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SolidWorks CEO Discusses the Mac Platform

A few minutes after I exchanged emails with Dominik Hoffmann, the originator of the SolidWorks for Mac petition, I had a chance to speak to SolidWorks CEO Jeff Ray. So I brought up the issue. Here’s our conversation (edited for length and clarity):

Question: What are your thoughts on the Mac platform?
Answer: There are some active, energetic, excited proponents of the Mac platform. I’m one of them; we run our house on Mac. We have lots of Macs in the building, scattered across R&D. We have a lot of love and respect for Mac and the way Apple delivers products.

Q: Does the Mac platform have any advantage over Windows?
A: The [Mac] user interface is what everyone sees and falls in love with, but the real power, I thought, is in the Operating System (OS) and how tightly it’s integrated with the hardware. Things just move faster in a Mac. In theory, a solid-modeler on Mac should be a high-performance product, because Mac optimizes the hardware and the software. Windows is an open platform — software or hardware, anybody can plug anything into it — so that kind of flexibility requires compromise.

Q: What is the possibility of SolidWorks on Mac?
A: For us to play in the Mac space, we have to be every bit as committed to that platform as we have been to Windows. Given the hundreds of developers we have working on Windows, we can’t just go to them and say, ‘Starting tomorrow, you’ll start working on Mac.’ It would be an offense to our subscription customers, who are paying us and trusting that we’re spending their money on what’s important to them. We’ve always been market-driven. When the market votes to do engineering design on Mac, we’ll be there. So far, the market hasn’t voted that way.That doesn’t mean it won’t change — I’m sure the day will come when we port [SolidWorks] to [Mac]. But that day isn’t today.

Recently, Ray began blogging. He revealed he spent at least half an hour a week with Matthew West, SolidWorks’ social media manager, to stay connected to the user community. If you’d like to learn what’s on the CEO-blogger’s mind, read his posts here.

For more on CAD on Mac, read “SolidWorks, OS X, Bootcamp and the Certification Quandary” by Al Dean.

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About Kenneth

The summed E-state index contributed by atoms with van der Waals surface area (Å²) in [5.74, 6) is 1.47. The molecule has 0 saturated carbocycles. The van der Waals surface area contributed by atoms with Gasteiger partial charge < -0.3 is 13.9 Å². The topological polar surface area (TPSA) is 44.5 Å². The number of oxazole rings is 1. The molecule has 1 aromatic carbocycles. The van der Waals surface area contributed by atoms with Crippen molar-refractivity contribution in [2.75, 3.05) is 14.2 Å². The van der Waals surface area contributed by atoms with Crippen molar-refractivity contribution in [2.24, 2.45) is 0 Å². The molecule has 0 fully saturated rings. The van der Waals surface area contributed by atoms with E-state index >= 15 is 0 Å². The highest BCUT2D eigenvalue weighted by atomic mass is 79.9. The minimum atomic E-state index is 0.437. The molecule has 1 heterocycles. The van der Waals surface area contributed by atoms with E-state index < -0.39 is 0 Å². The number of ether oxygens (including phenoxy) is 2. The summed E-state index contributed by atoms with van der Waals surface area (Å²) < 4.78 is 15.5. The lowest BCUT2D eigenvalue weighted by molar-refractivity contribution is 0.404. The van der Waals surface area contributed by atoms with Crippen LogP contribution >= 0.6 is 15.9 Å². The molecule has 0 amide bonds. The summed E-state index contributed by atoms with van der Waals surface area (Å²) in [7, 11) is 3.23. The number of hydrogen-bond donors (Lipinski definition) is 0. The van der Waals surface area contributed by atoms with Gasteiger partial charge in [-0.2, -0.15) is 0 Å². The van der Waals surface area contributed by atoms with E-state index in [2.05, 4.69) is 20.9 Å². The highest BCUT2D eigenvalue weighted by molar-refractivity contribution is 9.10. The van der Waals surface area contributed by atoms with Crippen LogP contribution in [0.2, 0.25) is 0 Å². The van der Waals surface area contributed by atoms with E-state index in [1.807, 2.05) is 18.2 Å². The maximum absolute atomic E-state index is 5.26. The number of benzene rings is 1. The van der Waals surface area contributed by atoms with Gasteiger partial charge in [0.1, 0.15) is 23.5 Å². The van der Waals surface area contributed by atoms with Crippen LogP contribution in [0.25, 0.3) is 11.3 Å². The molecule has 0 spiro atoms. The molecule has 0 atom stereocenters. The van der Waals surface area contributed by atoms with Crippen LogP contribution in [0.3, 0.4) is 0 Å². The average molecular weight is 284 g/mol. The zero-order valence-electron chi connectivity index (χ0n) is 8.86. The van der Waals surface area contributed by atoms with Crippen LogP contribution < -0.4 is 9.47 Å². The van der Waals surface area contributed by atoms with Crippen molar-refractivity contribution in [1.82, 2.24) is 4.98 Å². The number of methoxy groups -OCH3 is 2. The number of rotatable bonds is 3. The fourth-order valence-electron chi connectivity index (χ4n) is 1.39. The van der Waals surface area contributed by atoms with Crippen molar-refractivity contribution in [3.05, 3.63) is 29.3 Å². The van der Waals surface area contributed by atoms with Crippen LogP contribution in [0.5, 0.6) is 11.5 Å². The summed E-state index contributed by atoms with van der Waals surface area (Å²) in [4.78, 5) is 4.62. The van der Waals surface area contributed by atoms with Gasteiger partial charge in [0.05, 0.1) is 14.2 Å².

Kenneth Wong has been a regular contributor to the CAD industry press since 2000, first an an editor, later as a columnist and freelance writer for various publications. During his nine-year tenure, he has closely followed the migration from 2D to 3D, the growth of PLM (product lifecycle management), and the impact of globalization on manufacturing. His writings have appeared in Cadalyst, Computer Graphics World, and Manufacturing Business Technology, among others.


  1. Isn’t Jeff Ray’s answer a bit ‘chicken and egg’..? Until the market votes to do engineering design on the Mac..? There are no good options at the moment..! Does SolidWorks want to be a market leader or follower? I think the first big name to go into the Mac OS space will have a big following. It is encouraging that Jeff Ray (and Jon Hirstich for that matter) are big Mac users. At least it’s not a completely unknown world for important people in the company.
    I’m not a programmer, but I’ve heard that people really like the Mac OS development environment once they make the switch. Let’s hope they put a few people on looking into it soon.

  2. Gavin: I understand Jeff Ray’s position, but I agree with you. I have a feeling market demand for SolidWorks for Mac — or CAD software on Mac — will increase if someone takes a chance and releases one. Now all eyes are on AutoCAD for Mac. Currently, Autodesk is conducting a survey to assess people’s interest in the idea.

  3. I love SolidWorks, but if PTC ever releases Pro/E for a Mac, I’m ready to switch back to Pro/E, just so I can be in an all-Mac environment. SolidWorks stands to lose customers by not being first on a Mac; whoever is first has a chance to grow their client base by stealing customers from other CAD systems.

  4. Matt: I’ve not heard PTC mentioning an interest in the Mac platform. In 2003 (it seems like ancient history now), the company tested the water with Pro/CONCEPT for Mac. The product is still around, but no longer on Mac. Let us know if you hear anything before we do.

  5. Even Autocad is considering the Mac. I’m running Solidworks on my Mac right now, through a windows installation in Parallels.

    If an applications as large and as complex as Blender3D and Modo202 can be developed in a platform agnostic manner such that they are available both on Mac and PC, I’m sure Solidworks can. Other CAD platforms, such as VectorWorks and Ashlar-Vellum’s modeling software are available on Mac and PC; I’m sure Solidworks can do the same. It’s not as if everything has to be coded from scratch; the algorithms that do all the heavy lifting can be coded in a platform neutral manner, and be plugged into interfaces built on each platform. Both are Intel platforms; I’m sure super optimized code can be done in assembly language and plugged into interfaces built for each platform.

  6. Siemens NX, Alias and Rhino are all coming on OSX. Oh and let not forget Autocad is considering Well that means they been working on it.
    So when is gonna be the wright time for a SW port? Perhaps the want to see how mane of their users will be converting to those other products…

  7. My business is a Mac shop, and we run SolidWorks under bootcamp and Parallels. Yes, I know it’s not supported. We might well go to SolidEdge when they do their Mac port (I believe it’s already been done for NX) – unless….
    And I assume Dassault have us down as a PC user. (I know their distributor is blind to Macs). So how on earth will they ever discover when the rest of the World has gone Mac? I agree, we all want to partner with leaders for tools like these – not (blinkered) followers.